Following the chaotic traffic situation caused by illegally parked petrol tankers in the state, the state government has directed tanker drivers, whose vehicles are illegally parked and abandoned on Alaka and Eko bridges to vacate the areas immediately.
The State Government, which reiterated its determination to ensure safety of Lagosians and free flow of traffic across the state, warned that it would not hesitate to enforce traffic rules and regulations whenever laws are violated, just as it enjoined the drivers to adhere strictly to the Lagos Road Traffic law.
General Manager of Lagos State Transport Management Authority (LASTMA), Engr. Babatunde Edu, who led the monitoring team comprising top officials of the agency, lamented the disorderliness and traffic chaotic situation on the Eko Bridge/Funsho Willaims Avenue and said that it became necessary to checkmate the excesses of tanker drivers, to cushion the hardship on innocent Lagosians.
Edu noted that the axis are gradually becoming an eye sore and if not properly managed, could aggravate to the level of lawlessness and indiscipline being witnessed daily at Apapa Area of the state.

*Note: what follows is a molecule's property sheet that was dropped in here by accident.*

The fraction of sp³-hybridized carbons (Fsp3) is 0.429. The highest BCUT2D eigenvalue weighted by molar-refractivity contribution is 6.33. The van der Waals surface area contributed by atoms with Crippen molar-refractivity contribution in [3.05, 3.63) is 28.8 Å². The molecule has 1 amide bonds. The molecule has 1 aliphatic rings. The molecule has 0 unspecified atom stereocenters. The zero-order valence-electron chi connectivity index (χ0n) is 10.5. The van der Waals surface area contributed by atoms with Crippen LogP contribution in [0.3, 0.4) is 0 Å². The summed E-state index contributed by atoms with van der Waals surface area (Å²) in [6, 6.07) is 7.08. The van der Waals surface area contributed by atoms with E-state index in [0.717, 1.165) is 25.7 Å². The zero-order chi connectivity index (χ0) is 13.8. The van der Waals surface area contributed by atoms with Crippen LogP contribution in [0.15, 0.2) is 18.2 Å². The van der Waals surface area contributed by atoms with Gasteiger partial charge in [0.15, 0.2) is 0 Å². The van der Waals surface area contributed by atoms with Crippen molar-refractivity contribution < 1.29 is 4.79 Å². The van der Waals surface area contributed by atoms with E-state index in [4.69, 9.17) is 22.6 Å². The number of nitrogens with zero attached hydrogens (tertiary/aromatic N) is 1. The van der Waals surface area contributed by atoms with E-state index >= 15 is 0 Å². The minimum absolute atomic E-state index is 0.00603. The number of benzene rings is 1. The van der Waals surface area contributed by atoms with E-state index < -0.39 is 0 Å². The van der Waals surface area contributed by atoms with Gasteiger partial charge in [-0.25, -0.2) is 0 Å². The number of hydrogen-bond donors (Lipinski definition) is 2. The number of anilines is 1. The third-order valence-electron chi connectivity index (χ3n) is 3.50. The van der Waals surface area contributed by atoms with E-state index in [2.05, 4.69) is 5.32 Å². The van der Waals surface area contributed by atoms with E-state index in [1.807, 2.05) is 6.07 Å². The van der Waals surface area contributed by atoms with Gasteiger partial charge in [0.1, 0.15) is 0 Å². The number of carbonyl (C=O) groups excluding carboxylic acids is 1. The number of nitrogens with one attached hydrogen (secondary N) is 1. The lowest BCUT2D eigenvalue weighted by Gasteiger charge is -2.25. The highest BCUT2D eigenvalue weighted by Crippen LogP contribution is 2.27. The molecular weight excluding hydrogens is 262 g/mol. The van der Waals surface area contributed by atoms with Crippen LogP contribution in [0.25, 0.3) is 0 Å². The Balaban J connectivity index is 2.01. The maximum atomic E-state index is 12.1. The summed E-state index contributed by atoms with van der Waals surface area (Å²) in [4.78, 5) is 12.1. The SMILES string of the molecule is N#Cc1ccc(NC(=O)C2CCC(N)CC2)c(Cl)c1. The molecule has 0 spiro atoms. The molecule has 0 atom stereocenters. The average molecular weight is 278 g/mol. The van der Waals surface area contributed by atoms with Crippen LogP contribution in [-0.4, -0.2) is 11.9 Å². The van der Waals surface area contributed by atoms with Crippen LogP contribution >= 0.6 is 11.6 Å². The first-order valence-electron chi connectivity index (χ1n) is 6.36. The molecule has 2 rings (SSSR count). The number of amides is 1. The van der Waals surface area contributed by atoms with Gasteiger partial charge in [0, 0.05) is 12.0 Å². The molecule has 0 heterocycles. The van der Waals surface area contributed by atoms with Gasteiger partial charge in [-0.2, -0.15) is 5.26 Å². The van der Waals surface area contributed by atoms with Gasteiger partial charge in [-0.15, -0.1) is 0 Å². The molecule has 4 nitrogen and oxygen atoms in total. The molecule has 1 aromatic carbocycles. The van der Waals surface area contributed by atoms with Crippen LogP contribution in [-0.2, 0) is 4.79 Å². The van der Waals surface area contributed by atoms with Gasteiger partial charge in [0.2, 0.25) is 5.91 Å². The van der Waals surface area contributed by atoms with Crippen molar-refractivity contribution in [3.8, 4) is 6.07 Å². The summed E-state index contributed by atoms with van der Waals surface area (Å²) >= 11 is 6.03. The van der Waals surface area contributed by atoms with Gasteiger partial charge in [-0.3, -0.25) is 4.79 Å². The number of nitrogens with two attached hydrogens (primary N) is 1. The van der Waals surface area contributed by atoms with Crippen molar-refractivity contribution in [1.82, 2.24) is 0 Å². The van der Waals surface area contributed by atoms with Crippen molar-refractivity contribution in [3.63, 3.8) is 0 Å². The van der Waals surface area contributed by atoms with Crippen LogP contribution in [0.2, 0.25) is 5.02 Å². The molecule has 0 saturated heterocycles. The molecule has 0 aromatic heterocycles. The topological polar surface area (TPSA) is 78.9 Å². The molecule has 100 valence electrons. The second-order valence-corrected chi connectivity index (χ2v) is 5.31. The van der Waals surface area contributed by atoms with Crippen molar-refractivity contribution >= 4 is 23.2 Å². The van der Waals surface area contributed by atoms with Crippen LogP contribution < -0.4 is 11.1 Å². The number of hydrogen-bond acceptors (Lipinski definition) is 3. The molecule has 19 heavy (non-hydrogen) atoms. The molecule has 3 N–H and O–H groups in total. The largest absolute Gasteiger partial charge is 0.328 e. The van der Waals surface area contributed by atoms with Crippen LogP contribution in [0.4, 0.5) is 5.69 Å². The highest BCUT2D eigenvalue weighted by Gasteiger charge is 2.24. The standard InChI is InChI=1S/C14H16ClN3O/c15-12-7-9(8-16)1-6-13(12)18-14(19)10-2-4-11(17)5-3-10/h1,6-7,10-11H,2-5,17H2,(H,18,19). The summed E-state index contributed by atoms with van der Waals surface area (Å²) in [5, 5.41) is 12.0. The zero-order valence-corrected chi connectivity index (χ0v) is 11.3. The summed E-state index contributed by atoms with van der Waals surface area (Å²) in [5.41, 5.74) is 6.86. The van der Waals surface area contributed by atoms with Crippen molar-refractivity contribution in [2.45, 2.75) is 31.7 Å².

According to him, the state government would ensure that every citizen has a right to the roads, as the state roads are not constructed only for articulated vehicles.
The LASTMA boss reminded the vehicle drivers that the Lagos Metropolitan Area Transport Authority Law of 2007 section 21, which restricts driving or propelling, whether mechanically or otherwise, of articulated vehicles, heavy-duty vehicles, lorries, trailers and tankers on the BRT lite corridor and from movement between the hours of 11.00am and 4.00pm and between 11.00pm and 5.00pm are still in force.
Edu maintained that the tankers should make use of the Apapa Oshodi express way, which is primarily designed for such purpose and thereby stay away from all bridges, except during the time frame stipulated by the law.
He attributed the recent gridlocks being witnessed recently around the state to the spillover of traffic backlog from the Ijora entrance of Eko Bridge that connects Apapa. This act of insensitivity has crippled the economy of the state, denying other people their right to livelihood.